But an all-electric boat might comprise several systems at different voltages. A single battery bank might supply cabin lights at 12 volts DC; winches and windlasses at 24 volts DC; the propulsion motor at 48 volts DC; and an induction stove, microwave and television at 110 volts AC. A DC-to-DC power converter steps the voltage up or down, and an inverter changes DC to AC. Instead of translating through all those systems, the Oceanvolt monitor (and Derek Rupe) simply reports in watts coming in or going out of the bank.

“We keep all our thoughts in watts,” Rupe said. “Watts count in the AC induction. They count in the DC-to-DC converter. They count the solar in. They count the hydrogeneration in. And the ­power-management systems tracks it that way for shore-power in.

“On a boat like this, maybe I have 500 watts coming in the solar panels,” he continued. “So then I can think: ‘Well, my fridge is using 90 watts. My boat has an electric stove. When I cook a big meal, I can see that for every hour we cook, we lose about 10 to 12 minutes of our cruising range.’”

During his Bahamas cruising season, Rupe observed that on days that they were sailing, the combination of solar panels and hydroregeneration supplied all the power he and his wife needed. “When we weren’t sailing,” he said, “we found that we were losing 8 percent each day, in the difference from what the sun gave us to what we were using for the fridge, lights, charging our laptops, and all that stuff.”

Rupe’s solution? “Twice in Eleuthera and once outside Major’s, we went out and sailed laps for a couple of hours because the batteries were below 30 percent of capacity. It was good sailing, and the wind was coming over the shore, so we didn’t have any sea state. We did a couple of hot laps on nice beam reaches, and generated about 700 watts an hour.”

Of the three sailors Rupe touted in October 2020—Alex Thomson, Jimmy Cornell and the Sailing La Vagabonde couple—only Cornell can report back on his all-electric experiences with Oceanvolt. Alex Thomson ended his circumnavigation abruptly last November, just 20 days after the Vendée Globe start, when Hugo Boss collided with an object in the South Atlantic. And at press time in early fall 2021, Riley and Elayna had just recently announced the build of their new Rapido trimaran; keep an eye on their YouTube channel for more about their experiences with the Oceanvolt propulsion system.

Oceanvolt ServoProp

As for Cornell—circumnavigator, World Cruising Routes author, creator of the transoceanic rally, and veteran of some 200,000 ocean miles—he suspended his planned Elcano 500 round-the-world expedition solely because of the Oceanvolt system in his new Outremer catamaran. His Aventura Zero Logs on the Cornell Sailing website, particularly the Electric Shock article posted on December 2, 2020, are essential reading for any sailor interested in sailing an electric boat. “Sailing around the world on an electric boat with zero emissions along the route of the first circumnavigation was such a tempting opportunity to do something meaningful and in tune with our concern for protecting the environment that my family agreed I should do it,” Cornell wrote. “What this passage has shown was that in spite of all our efforts to save energy, we were unable to regenerate sufficient electricity to cover consumption and top up the batteries.”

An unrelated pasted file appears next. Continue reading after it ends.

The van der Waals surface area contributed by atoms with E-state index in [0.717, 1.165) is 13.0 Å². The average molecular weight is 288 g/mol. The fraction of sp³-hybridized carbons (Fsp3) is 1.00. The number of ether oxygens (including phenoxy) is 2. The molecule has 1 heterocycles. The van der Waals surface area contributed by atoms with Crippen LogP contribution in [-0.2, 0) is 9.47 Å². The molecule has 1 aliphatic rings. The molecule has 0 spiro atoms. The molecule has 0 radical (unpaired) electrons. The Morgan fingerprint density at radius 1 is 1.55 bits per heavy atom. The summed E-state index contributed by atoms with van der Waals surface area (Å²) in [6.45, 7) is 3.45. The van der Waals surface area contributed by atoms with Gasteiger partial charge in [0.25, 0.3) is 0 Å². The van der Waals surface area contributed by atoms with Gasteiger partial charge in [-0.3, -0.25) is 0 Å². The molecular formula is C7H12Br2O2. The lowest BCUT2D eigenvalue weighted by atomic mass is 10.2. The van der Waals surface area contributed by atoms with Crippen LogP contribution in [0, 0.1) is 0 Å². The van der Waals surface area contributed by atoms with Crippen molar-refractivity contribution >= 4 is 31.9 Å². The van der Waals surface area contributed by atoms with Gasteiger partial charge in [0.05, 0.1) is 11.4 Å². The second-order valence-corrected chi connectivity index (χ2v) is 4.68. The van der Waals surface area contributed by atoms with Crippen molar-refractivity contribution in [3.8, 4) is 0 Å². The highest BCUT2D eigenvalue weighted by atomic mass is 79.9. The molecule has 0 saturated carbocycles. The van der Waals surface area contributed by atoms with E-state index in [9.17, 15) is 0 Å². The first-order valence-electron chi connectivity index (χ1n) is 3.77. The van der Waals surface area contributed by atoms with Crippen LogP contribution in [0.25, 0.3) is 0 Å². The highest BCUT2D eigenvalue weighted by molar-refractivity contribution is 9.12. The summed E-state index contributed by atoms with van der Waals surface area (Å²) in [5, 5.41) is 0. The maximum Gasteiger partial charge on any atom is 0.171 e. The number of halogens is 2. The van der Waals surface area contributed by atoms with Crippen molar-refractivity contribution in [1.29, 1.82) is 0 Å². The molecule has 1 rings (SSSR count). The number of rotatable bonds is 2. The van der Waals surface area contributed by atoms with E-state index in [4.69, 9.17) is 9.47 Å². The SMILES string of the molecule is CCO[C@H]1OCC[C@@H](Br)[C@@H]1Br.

Cornell’s experience in that article is raw, and his tone in that moment bitterly disappointed. We recommend it as essential reading—not as a final rejection of the electric-boat concept or of Oceanvolt’s system, or even as an endorsement of Cornell’s own decision that the system didn’t work. I suspect that I may have arrived at the same conclusion. Yet given the same boat in the same conditions, one imagines that a new breed of sailor—a Graham Balch or a Derek Rupe—may have responded differently to the constraints imposed by an all-electric boat, as nearly every cruising sailor today habitually responds to the inconvenient constraints of diesel engines and lead-acid batteries.

“If you bring electric winches, electric heads and an induction stove, and then sail into a high-pressure system, you’ll set yourself up for failure,” Balch said. “You have to balance your power inputs and your power outputs.

“Sailing an electric boat is a return to the tradition of sailing that the crutch of a diesel engine has gotten us away from,” he added. “Magellan’s fleet got all the way around the world, and they didn’t have a diesel engine.”

Tim Murphy is a Cruising World editor-at-large and ­longtime Boat of the Year judge.

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1st WINGSAIL series production yacht in the world!